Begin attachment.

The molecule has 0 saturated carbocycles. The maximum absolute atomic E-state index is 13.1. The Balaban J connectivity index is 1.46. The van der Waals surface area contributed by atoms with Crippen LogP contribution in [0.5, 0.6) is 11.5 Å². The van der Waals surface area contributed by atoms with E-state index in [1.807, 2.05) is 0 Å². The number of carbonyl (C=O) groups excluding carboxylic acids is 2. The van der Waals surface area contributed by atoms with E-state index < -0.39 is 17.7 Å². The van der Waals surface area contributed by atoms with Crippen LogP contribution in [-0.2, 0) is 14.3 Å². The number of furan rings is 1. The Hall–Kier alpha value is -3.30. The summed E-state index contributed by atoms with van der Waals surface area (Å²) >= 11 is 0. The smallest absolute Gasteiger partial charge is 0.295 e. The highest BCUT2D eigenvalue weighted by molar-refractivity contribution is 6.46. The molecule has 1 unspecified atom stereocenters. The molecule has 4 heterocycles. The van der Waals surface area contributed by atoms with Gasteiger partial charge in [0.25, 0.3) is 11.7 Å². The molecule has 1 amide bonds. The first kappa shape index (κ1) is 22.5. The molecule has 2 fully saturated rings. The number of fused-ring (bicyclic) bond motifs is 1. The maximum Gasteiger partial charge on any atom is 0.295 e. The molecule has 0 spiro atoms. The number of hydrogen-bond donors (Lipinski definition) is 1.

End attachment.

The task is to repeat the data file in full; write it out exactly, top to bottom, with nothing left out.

The molecule has 0 saturated carbocycles. The maximum absolute atomic E-state index is 13.1. The Balaban J connectivity index is 1.46. The van der Waals surface area contributed by atoms with Crippen LogP contribution in [0.5, 0.6) is 11.5 Å². The van der Waals surface area contributed by atoms with E-state index in [1.807, 2.05) is 0 Å². The number of carbonyl (C=O) groups excluding carboxylic acids is 2. The van der Waals surface area contributed by atoms with E-state index < -0.39 is 17.7 Å². The van der Waals surface area contributed by atoms with Crippen LogP contribution in [-0.2, 0) is 14.3 Å². The number of furan rings is 1. The Hall–Kier alpha value is -3.30. The summed E-state index contributed by atoms with van der Waals surface area (Å²) >= 11 is 0. The smallest absolute Gasteiger partial charge is 0.295 e. The highest BCUT2D eigenvalue weighted by molar-refractivity contribution is 6.46. The molecule has 1 unspecified atom stereocenters. The molecule has 4 heterocycles. The van der Waals surface area contributed by atoms with Gasteiger partial charge in [0.25, 0.3) is 11.7 Å². The molecule has 1 amide bonds. The first kappa shape index (κ1) is 22.5. The molecule has 2 fully saturated rings. The number of fused-ring (bicyclic) bond motifs is 1. The maximum Gasteiger partial charge on any atom is 0.295 e. The molecule has 0 spiro atoms. The number of hydrogen-bond donors (Lipinski definition) is 1.